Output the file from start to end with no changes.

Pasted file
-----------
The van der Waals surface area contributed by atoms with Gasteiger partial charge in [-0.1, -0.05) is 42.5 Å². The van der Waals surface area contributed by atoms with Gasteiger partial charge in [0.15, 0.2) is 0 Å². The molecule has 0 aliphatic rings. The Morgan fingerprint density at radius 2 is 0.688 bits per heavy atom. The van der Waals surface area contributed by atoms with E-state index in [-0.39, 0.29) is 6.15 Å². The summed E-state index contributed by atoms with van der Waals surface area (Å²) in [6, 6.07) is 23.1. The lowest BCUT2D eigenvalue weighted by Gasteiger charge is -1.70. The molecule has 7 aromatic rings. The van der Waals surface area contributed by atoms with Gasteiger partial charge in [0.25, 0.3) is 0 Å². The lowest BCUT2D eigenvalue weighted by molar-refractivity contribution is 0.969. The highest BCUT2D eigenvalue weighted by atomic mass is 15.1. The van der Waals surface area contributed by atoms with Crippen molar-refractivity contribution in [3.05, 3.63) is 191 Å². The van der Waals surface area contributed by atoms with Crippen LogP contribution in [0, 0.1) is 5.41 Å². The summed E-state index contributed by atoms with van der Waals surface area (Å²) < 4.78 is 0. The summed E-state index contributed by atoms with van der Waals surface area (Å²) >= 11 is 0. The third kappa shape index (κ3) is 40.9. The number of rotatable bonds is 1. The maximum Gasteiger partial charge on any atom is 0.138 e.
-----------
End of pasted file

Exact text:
The van der Waals surface area contributed by atoms with Gasteiger partial charge in [-0.1, -0.05) is 42.5 Å². The van der Waals surface area contributed by atoms with Gasteiger partial charge in [0.15, 0.2) is 0 Å². The molecule has 0 aliphatic rings. The Morgan fingerprint density at radius 2 is 0.688 bits per heavy atom. The van der Waals surface area contributed by atoms with E-state index in [-0.39, 0.29) is 6.15 Å². The summed E-state index contributed by atoms with van der Waals surface area (Å²) in [6, 6.07) is 23.1. The lowest BCUT2D eigenvalue weighted by Gasteiger charge is -1.70. The molecule has 7 aromatic rings. The van der Waals surface area contributed by atoms with Gasteiger partial charge in [0.25, 0.3) is 0 Å². The lowest BCUT2D eigenvalue weighted by molar-refractivity contribution is 0.969. The highest BCUT2D eigenvalue weighted by atomic mass is 15.1. The van der Waals surface area contributed by atoms with Crippen molar-refractivity contribution in [3.05, 3.63) is 191 Å². The van der Waals surface area contributed by atoms with Crippen LogP contribution in [0, 0.1) is 5.41 Å². The summed E-state index contributed by atoms with van der Waals surface area (Å²) < 4.78 is 0. The summed E-state index contributed by atoms with van der Waals surface area (Å²) >= 11 is 0. The third kappa shape index (κ3) is 40.9. The number of rotatable bonds is 1. The maximum Gasteiger partial charge on any atom is 0.138 e.